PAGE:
Ombudsman calls for MCAST dispute to be resolved

The Office of the Ombudsman, through the Commissioner for Education, has expressed grave concern over the industrial dispute between the Malta College of Arts, Science and Technology (MCAST) and the Malta Union of Teachers (MUT) that has left nearly 8,000 students in limbo regarding their assessments and final examinations.

The crisis stems from directives issued by the MUT last month, which instructed its members to withhold and delay the processing of assessment marks, refuse to invigilate examinations and boycott viva voce assessments.

The instructions are part of a raft of directives issued by the union in May after talks over a new collective agreement failed.

As a result, students, including those in their final year, are left uncertain about their progression and future academic prospects.

In a statement on Tuesday, the Ombudsman acknowledged the fundamental right of educators to engage in industrial action to voice legitimate grievances.

Still, he emphasised that this should be done to minimise harm to third parties, such as the students.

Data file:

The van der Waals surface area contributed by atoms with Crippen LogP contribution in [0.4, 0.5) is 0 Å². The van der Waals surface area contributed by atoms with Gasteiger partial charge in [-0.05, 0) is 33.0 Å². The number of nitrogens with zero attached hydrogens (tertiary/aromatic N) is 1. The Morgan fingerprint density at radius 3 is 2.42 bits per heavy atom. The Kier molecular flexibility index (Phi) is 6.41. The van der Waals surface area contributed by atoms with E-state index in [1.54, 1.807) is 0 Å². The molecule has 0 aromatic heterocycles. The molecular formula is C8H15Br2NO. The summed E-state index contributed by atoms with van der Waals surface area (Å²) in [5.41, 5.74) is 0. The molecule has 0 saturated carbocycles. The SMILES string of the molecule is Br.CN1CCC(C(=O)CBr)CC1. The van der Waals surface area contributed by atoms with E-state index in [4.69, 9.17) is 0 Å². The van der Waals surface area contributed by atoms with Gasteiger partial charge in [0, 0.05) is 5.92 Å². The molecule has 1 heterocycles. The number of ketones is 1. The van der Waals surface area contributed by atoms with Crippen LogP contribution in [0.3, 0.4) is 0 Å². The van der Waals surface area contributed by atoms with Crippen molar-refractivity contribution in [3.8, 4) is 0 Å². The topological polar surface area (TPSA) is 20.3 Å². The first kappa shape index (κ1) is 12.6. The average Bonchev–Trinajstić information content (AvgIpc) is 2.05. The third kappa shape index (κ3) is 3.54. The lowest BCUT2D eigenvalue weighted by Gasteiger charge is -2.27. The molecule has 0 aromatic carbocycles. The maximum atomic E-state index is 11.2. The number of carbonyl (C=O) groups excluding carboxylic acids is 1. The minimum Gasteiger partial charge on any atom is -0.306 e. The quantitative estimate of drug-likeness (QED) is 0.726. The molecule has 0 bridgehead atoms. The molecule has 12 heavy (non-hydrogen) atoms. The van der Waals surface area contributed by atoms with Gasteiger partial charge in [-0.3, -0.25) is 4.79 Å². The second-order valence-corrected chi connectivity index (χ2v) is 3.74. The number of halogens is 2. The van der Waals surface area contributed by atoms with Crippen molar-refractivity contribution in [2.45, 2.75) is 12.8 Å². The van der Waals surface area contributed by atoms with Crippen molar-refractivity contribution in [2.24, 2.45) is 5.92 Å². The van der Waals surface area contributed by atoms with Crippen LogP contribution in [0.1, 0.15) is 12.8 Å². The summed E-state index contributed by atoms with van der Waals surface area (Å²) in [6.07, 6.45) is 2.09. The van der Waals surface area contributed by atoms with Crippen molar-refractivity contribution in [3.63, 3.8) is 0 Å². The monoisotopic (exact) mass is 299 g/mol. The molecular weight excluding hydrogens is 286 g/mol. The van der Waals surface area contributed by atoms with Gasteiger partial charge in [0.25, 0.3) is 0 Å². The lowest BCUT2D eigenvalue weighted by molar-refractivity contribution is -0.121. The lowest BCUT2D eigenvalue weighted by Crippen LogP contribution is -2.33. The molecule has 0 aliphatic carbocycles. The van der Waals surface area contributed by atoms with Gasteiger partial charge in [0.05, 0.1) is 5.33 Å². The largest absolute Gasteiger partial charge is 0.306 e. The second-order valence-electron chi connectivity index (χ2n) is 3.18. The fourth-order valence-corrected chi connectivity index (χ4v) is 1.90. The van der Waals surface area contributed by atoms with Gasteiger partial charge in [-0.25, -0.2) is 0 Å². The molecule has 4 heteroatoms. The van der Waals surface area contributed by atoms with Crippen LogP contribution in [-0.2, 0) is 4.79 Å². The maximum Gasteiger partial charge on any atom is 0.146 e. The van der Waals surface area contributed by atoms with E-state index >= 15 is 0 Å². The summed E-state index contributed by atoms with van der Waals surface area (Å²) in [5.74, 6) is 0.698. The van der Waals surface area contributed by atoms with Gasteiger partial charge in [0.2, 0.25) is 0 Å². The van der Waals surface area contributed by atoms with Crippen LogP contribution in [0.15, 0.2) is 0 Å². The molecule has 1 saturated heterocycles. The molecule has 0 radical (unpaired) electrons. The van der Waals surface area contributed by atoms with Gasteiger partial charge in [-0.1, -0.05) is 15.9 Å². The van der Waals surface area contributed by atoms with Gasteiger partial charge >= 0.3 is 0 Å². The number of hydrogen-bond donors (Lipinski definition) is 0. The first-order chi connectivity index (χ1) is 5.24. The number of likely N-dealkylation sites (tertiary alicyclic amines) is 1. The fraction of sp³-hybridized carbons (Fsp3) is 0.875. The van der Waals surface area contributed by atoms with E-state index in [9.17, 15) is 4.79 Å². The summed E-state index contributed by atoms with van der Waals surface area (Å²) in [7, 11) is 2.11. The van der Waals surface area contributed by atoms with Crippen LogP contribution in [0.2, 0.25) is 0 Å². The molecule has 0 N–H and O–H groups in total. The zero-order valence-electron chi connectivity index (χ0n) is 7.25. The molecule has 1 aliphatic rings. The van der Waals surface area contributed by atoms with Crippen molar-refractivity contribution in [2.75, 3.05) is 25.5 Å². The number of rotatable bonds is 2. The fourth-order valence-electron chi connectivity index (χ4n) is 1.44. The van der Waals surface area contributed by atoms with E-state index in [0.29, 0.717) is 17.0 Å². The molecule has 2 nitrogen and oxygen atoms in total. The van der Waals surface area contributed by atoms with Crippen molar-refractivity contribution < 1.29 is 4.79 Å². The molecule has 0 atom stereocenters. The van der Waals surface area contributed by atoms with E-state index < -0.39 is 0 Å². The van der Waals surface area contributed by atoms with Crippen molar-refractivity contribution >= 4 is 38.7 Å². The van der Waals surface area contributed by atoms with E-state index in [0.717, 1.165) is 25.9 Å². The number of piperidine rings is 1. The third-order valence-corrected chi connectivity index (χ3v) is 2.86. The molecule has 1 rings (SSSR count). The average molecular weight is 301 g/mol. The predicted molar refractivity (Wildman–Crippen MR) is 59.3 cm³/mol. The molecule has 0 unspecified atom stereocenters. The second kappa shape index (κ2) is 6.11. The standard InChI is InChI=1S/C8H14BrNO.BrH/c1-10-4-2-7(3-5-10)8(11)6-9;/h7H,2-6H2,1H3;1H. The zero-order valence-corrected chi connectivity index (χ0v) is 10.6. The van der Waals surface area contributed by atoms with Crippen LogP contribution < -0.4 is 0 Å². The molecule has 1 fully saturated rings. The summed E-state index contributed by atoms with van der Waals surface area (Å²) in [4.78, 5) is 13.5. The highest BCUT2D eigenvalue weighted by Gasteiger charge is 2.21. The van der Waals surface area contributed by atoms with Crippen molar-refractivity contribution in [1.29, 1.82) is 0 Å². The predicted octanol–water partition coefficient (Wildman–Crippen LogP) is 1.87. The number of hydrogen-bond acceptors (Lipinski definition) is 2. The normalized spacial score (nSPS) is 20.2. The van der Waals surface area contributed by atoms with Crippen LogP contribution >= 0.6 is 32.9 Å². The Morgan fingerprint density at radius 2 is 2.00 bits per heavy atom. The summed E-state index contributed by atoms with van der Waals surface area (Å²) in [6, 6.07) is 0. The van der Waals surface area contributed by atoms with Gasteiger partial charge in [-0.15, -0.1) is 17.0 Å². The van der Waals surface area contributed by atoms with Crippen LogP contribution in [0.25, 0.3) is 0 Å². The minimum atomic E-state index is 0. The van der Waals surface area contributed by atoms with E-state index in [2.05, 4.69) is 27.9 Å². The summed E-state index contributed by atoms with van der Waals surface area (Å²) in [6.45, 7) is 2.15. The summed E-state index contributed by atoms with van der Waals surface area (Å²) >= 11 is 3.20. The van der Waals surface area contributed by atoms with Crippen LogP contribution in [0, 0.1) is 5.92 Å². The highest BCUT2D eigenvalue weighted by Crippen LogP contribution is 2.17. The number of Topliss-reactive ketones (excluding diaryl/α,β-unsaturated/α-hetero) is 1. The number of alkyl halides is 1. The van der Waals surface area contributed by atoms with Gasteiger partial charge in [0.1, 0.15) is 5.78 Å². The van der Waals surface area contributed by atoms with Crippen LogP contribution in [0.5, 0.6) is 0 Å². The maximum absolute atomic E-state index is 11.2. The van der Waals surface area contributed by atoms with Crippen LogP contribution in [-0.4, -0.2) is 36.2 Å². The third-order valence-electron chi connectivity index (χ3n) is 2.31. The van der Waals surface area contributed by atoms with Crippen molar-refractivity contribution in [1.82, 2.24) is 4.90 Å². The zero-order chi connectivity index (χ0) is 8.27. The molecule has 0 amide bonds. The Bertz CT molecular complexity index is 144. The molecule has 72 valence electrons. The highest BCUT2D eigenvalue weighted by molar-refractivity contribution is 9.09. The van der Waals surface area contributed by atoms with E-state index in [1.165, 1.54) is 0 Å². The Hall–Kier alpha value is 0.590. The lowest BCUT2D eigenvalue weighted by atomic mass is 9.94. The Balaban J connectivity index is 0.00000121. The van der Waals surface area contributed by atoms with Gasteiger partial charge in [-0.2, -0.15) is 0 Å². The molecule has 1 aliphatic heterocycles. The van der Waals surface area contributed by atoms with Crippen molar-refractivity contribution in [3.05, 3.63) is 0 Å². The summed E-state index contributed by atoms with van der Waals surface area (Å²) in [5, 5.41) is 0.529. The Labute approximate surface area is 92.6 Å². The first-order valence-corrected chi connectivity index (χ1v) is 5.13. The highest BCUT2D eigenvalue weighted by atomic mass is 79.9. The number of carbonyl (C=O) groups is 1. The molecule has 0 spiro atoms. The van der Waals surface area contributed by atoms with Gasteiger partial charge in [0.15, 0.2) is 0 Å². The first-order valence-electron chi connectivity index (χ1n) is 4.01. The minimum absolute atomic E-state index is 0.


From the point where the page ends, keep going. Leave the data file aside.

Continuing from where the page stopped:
The Ombudsman’s statement also urged both parties to refrain from using the students’ plight as leverage and to avoid intransigence.

The Commissioner for Education called upon MCAST and the MUT to engage in open and constructive dialogue to resolve the dispute, underscoring that educators and the college exist to provide the fundamental service of educating youth.

The Commissioner also stressed that students have a right to know their results without undue or unnecessary delay, and both parties should prioritise finding a resolution that safeguards the interests of the students caught in the crossfire.

                           

Sign up to our newsletter

Stay in the know

Get special updates directly in your inbox
Don't worry we do not spam
                           
                               
Subscribe
Notify of
guest

1 Comment
Oldest
Newest Most Voted
Inline Feedbacks
View all comments
Mark Bartolo
Mark Bartolo
27 days ago

What everyone seems to be missing is that if the directives are upheld until the end of academic year ie first week of July, then even if directives are lifted, students won’t get the marks as lecturers would be on summer holidays.

Related Stories

Roberta Metsola appointed European President with highest ever vote
Roberta Metsola has been re-elected European Parliament President with
Court orders Stagno Navarra to pay his lawyer’s bills
Labour propagandist Karl Stagno Navarra was found guilty of

Our Awards and Media Partners

Award logo Award logo Award logo